Author Topic: Local conditions, drag and distance  (Read 6435 times)

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Online willie

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Re: Local conditions, drag and distance
« Reply #15 on: December 11, 2017, 11:14:44 pm »
Steve, increasing your sample size never hurts if experiments don't go as planned. your intuition just needs more information. ;)

Offline avcase

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Re: Local conditions, drag and distance
« Reply #16 on: December 12, 2017, 12:11:25 am »
There’s some really great info here. There is always something new to learn.  In the 1960’s and 1970’s, one popular theory was that it was best to shoot in very cool and still conditions. Flight shooting would commence early in the morning.

Here is a bit of an article from 1977 in the Freemont Argus newspaper. It was about George Alavekiu, who was preparing for the US Flight Nationals. George was describing the role the atmospheric conditions played in his first mile long shots.

>>>>>>>>>>>>>>>>>
George had hit a "weather window," as flight shooters call it. "At these speeds the air is practically solid, like water when you jump into it from a high place. If things are off just a little then your arrow will jump and roll and lose all its power to wind resistance." Looking for the "weather window", flight shooters every year converge on the Bonneville Salt Flats (where high-speed cars are tested) for the national flight tournament. The next one is scheduled for September. Before the shoot the arrows are registered. Actual shooting begins at dawn in order to take advantage of the still winds of early morning. Everything is important -- the temperature, the humidity, wind velocity and direction. Even shooting at higher elevations makes a difference because the air is less dense.”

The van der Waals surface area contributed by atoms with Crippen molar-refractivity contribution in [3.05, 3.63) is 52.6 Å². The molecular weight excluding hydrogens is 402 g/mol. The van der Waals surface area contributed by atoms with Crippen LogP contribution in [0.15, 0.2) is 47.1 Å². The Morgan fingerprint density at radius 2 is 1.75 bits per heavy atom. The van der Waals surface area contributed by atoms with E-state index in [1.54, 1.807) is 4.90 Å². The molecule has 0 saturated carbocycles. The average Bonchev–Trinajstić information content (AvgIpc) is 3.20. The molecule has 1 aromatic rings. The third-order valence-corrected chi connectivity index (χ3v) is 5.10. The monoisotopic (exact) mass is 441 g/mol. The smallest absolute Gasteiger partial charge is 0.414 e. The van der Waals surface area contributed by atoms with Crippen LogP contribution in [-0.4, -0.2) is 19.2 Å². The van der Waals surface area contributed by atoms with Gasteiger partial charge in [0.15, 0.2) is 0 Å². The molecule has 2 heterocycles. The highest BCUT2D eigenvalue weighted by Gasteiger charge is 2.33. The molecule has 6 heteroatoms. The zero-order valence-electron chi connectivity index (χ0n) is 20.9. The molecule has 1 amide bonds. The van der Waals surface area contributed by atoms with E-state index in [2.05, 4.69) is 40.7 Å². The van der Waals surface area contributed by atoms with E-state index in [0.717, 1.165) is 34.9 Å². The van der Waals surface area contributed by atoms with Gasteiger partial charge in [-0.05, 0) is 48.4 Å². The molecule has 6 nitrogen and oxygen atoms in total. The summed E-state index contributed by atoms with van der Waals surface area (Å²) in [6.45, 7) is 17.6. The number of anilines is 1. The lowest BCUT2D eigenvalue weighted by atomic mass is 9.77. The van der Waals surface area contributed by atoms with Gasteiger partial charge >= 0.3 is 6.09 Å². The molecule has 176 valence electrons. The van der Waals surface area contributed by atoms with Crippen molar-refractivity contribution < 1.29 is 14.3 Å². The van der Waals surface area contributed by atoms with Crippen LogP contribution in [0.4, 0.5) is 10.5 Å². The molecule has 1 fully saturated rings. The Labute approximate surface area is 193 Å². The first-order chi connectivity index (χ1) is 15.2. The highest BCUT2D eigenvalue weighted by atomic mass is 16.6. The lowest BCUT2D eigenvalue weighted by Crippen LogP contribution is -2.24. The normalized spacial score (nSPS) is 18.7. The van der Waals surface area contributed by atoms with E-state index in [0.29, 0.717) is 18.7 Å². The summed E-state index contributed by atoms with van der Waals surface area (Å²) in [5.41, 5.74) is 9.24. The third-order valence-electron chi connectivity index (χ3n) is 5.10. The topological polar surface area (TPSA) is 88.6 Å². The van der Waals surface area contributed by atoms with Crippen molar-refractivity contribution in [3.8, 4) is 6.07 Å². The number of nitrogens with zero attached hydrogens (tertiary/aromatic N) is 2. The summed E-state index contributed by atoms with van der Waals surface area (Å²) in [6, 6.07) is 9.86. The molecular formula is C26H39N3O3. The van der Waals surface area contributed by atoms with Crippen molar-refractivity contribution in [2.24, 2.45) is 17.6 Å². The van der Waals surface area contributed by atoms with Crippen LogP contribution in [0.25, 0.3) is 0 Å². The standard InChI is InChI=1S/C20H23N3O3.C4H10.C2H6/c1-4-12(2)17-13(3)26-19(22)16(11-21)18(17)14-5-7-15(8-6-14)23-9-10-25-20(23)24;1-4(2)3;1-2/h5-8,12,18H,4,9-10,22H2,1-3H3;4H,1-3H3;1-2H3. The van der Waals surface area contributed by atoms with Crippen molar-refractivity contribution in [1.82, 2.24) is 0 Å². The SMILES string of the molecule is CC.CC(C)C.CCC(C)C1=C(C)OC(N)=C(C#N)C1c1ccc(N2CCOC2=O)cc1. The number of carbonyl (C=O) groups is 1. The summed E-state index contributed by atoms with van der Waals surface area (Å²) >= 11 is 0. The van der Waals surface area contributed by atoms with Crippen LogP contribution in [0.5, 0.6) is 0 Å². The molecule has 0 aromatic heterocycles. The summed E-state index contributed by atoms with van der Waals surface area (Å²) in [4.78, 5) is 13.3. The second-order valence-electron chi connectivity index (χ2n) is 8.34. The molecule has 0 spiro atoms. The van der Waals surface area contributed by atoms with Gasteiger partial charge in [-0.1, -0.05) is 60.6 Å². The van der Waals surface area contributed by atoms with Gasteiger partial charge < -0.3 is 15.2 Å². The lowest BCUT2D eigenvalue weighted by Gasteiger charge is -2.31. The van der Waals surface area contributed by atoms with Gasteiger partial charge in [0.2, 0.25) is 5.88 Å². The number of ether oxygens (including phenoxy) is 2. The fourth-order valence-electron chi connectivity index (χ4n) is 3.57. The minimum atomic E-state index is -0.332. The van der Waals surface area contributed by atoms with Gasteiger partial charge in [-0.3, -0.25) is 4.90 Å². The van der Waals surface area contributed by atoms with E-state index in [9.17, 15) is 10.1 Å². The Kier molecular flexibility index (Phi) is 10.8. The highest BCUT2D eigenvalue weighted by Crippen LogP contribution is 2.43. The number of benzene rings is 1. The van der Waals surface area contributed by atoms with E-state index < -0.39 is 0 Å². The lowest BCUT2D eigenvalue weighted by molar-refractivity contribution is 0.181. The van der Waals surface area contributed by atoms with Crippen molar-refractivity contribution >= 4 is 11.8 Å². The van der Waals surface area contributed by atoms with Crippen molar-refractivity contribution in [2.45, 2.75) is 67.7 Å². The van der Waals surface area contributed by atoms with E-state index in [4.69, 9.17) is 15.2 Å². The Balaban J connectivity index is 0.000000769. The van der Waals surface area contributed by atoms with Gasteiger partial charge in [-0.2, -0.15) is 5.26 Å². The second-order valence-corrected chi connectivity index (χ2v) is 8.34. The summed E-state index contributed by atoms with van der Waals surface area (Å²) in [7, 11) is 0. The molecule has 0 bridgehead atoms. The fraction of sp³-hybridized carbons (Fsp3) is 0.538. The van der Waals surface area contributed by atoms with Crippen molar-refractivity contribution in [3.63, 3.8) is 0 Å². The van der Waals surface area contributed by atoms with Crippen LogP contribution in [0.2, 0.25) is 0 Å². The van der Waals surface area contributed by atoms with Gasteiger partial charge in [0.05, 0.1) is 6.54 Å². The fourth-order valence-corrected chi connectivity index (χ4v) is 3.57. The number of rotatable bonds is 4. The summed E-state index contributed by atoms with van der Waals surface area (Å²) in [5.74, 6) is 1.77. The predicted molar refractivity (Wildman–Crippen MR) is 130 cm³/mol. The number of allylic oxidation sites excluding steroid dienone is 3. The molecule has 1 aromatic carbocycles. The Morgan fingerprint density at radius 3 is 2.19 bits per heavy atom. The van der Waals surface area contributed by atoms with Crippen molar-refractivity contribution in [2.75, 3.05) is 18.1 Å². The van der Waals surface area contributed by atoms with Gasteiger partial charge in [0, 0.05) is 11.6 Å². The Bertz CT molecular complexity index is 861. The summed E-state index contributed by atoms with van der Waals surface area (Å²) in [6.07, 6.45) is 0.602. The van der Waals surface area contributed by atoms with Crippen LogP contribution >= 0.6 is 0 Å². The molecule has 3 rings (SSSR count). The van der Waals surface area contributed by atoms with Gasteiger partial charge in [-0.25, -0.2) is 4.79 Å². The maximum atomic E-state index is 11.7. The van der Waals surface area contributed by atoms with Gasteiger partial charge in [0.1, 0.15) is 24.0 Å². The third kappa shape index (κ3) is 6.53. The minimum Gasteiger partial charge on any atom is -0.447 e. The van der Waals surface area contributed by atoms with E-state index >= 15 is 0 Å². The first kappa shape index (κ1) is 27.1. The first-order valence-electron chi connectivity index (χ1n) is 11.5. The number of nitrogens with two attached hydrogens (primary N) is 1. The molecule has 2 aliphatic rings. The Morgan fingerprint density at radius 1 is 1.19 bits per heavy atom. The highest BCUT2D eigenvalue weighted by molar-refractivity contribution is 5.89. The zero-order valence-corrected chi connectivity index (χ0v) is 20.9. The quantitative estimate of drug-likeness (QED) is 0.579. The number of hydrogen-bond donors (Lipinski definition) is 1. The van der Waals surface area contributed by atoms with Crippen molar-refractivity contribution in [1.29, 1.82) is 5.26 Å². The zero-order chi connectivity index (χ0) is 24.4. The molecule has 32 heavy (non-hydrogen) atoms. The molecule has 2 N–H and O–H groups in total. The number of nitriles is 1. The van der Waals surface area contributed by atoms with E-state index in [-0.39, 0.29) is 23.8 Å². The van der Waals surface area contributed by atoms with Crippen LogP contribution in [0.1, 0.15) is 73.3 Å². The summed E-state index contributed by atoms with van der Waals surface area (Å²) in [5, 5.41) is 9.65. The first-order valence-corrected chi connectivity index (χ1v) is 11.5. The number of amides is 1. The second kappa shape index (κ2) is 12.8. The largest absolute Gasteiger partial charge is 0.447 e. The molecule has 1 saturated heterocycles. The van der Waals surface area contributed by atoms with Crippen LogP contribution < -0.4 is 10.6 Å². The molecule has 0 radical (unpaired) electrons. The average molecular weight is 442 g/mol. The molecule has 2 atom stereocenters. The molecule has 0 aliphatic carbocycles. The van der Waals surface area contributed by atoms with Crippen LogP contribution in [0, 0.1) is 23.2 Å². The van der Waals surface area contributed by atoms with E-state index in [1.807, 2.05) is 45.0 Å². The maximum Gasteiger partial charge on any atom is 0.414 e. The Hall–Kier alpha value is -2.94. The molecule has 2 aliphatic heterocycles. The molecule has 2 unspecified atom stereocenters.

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It is kind of funny that the article mentions the still winds at dawn as being the most desireable conditions.  There may be other reasons for this belief at the time. Perhaps it was because the bows simply held together better in colder temperatures.  Unfortunately, George never did make it to Bonneville that year.

A couple years ago I did some practice shooting at Bonneville during the winter and the temperatures were not that far above freezing. My distances seemed to be much worse than usual, although it was hard to know if it was influenced more by the temperature, or if it was due to the strong unpredictable winds that were blowing that day.

Alan

Offline avcase

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Re: Local conditions, drag and distance
« Reply #17 on: December 12, 2017, 12:39:06 am »
I am not sure how much arrow shaft drag can be exploited to get farther shots. It seems theoretically possible and I have made efforts to see if I can get something out of it with my footbow arrows. What I have observed is that these arrows land the softest. In contrast, my high forward balance arrows seem to punch a lot deeper hole in the ground and fall short.  My longest shots have been with the arrows where I have tried exploiting this concept of using shaft drag to keep the arrows in the air longer, but that may be due to a lot of other factors. I just haven’t been able to do enough shooting to draw any conclusions.

Alan

Offline joachimM

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Re: Local conditions, drag and distance
« Reply #18 on: December 12, 2017, 01:35:34 am »
   I notice that one of the problems we have is dealing with the lighter arrows around 200 grains or less. They come of the bow very fast but the slightest sideways motion kills the speed right out of the bow. Arrows around 300 grains from 50# bows can pretty regular hit the 300 mark but not good enough for records. I am moving my arrow weight up to about 250 or 260 this next year and see how it does.

Good info. The other day I tried shooting 25” 160 gr stiff carbon arrows that gave me 220 fps and I expected or rather hoped they would shoot more than 300 m. They didnt even make it halfway... but it was pretty windy weather though. I hadn’t expected the effect to be so dramatical!